Qualcomm Shows China Progress While Intel Stokes Server FearBy
Intel’s data center business lags well behind growth target
Qualcomm gets catch-up licensing payments, more chip orders
San Diego-based Qualcomm, the biggest maker of semiconductors that run smartphones, reported earnings and gave forecasts that beat analysts’ estimates as it gets paid more licensing fees in China and gains market share there. Intel posted growth in its data center business that fell well short of its own targets, creating concern momentum in that profitable unit is slowing.
The two companies, which dominate their respective markets but have made few inroads onto each other’s turf, have struggled to grow as the PC market has collapsed and smartphone expansion slowed.
Qualcomm late Wednesday said it’s performing better than the slowing phone sector, particularly in China, and is overcoming resistance by phone makers in that country to paying for its patents. Intel, which had benefited from the explosion in mobile internet through its server business, said that business grew 5 percent in the quarter, compared with a target of double-digit percentage gains for the year.
“Intel has some explaining to do,” said Kim Forrest, an equity analyst at Fort Pitt Capital Group. As more companies switch to buying their computing power over the Internet and give up equipping their own data centers, Intel should be seeing a commensurate uptick in demand for server chips from cloud providers, she said, adding that “the last quarter was a bit light in the data center group too.”
Intel executives faced multiple questions on a conference call with analysts about how the company will get back on course in servers. Corporate purchases of these computers will improve in the second half, a new design will help with average selling prices and the company has "signals" from customers that an increase in orders is on the way, the executives said on the call.
For the data center group, that was the third quarter in a row in which revenue gains missed the company’s target. It’s also the second consecutive quarter that growth in that unit has fallen below 10 percent, putting it well behind progress needed to reach its goal for the business this year.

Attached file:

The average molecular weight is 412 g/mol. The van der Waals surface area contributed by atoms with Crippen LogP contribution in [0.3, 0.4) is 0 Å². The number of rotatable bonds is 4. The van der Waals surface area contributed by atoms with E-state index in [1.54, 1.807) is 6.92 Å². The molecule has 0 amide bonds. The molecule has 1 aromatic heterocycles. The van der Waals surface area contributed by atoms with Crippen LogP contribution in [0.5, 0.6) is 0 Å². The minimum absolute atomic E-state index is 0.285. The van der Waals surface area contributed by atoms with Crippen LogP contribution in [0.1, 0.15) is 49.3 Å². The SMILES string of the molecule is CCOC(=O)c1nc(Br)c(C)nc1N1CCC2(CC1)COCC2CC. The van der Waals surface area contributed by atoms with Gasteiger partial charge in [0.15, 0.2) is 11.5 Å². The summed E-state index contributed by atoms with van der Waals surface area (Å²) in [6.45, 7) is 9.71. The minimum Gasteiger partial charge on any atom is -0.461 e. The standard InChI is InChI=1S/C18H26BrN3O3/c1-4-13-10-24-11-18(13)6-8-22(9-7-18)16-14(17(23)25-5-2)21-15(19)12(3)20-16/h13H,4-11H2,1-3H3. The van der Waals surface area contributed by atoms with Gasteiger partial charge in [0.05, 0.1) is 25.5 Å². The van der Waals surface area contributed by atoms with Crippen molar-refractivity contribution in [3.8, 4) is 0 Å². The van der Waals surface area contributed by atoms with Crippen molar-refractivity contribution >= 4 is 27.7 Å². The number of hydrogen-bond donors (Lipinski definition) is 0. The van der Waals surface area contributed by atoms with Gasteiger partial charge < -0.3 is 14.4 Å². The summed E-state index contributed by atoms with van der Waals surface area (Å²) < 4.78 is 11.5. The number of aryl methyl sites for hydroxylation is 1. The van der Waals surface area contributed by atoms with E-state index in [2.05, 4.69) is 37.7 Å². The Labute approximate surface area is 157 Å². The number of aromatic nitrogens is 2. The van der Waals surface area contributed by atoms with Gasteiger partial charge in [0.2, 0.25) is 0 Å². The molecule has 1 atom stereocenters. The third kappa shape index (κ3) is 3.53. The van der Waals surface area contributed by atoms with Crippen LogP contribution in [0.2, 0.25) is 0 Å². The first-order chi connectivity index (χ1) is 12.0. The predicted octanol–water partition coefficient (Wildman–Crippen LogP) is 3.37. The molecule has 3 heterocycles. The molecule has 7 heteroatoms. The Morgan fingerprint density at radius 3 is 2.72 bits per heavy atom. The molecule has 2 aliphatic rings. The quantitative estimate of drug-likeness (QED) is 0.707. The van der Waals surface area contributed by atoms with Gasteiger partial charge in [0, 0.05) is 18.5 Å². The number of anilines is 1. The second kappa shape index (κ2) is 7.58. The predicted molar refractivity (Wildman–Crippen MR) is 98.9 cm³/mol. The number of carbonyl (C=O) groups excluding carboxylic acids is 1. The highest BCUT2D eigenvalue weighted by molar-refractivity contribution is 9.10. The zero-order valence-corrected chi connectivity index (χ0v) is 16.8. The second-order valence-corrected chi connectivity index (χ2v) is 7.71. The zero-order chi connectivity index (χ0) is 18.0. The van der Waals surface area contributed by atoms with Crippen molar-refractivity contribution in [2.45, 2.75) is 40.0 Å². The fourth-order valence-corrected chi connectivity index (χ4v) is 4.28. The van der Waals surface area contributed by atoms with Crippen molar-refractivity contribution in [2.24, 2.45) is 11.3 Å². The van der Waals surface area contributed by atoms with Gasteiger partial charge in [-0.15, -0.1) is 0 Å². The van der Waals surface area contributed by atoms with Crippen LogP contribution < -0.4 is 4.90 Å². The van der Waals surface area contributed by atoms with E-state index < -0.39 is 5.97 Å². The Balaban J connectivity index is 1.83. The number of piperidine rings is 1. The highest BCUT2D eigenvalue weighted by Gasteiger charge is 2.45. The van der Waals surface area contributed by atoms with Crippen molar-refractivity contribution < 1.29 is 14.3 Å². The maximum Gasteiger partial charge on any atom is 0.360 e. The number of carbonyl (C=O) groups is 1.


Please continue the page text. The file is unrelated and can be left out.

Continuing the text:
“It’s not slowing down in the long term,” Chief Executive Officer Brian Krzanich said on the conference call. “It’s going to be driven by the many more devices that are going to connect to the cloud.”
The company’s biggest customers -- companies such as Google and Microsoft Corp. -- order chips in large batches to build new data centers, then pause purchases while they make sure their infrastructure is working at full capacity. That results in "lumpy" demand, he said.
“You need a lot of growth in the back half and they’re awfully confident, but I don’t know,” said Stacy Rasgon, an analyst at Sanford C. Bernstein. He doesn’t believe that corporations will return to investing heavily in their own data centers. “In the best case, enterprise is flat but really it’s probably down.”
Intel shares fell as much as 4.5 percent, their biggest decline in a month. They were trading at $34.19, down 4.2 percent, at 9:54 a.m. in New York. Qualcomm gained as much as 7.7 percent, it’s biggest increase in more than seven months.
The worldwide market for smartphones is on course to grow just 3.1 percent in 2016 following an expansion of 10.5 percent last year and a 28 percent surge in 2014, according to IDC Corp.
While Qualcomm isn’t seeing anything to contradict that kind of outlook, according to Chief Executive Officer Steve Mollenkopf, it is doing better within that environment, particularly in China, the biggest national market for phones, he said.
In the chipset business, which provides the company with the majority of its revenue, Qualcomm did better than expected with Chinese phone makers who are grabbing a larger portion of their home market. At the same time, its attempts to persuade more of them to pay royalties for using Qualcomm technology are gathering momentum and fewer are holding out on money they owe it, the company said.
“It was a really strong quarter -- it was strong in both businesses, in particular the license business,” Mollenkopf said by phone. “We got some money a little earlier than we would have thought.”
Qualcomm is suing China’s Meizu Technology Co., trying to force the phone maker to negotiate a license agreement for using the chipmaker’s technology. That’s seen as a test case for the ability of China’s intellectual property courts to enforce such agreements. Qualcomm is prepared to pursue similar legal action against companies that continue to avoid paying what they owe or negotiate, President Derek Aberle said on Wednesday’s conference call.
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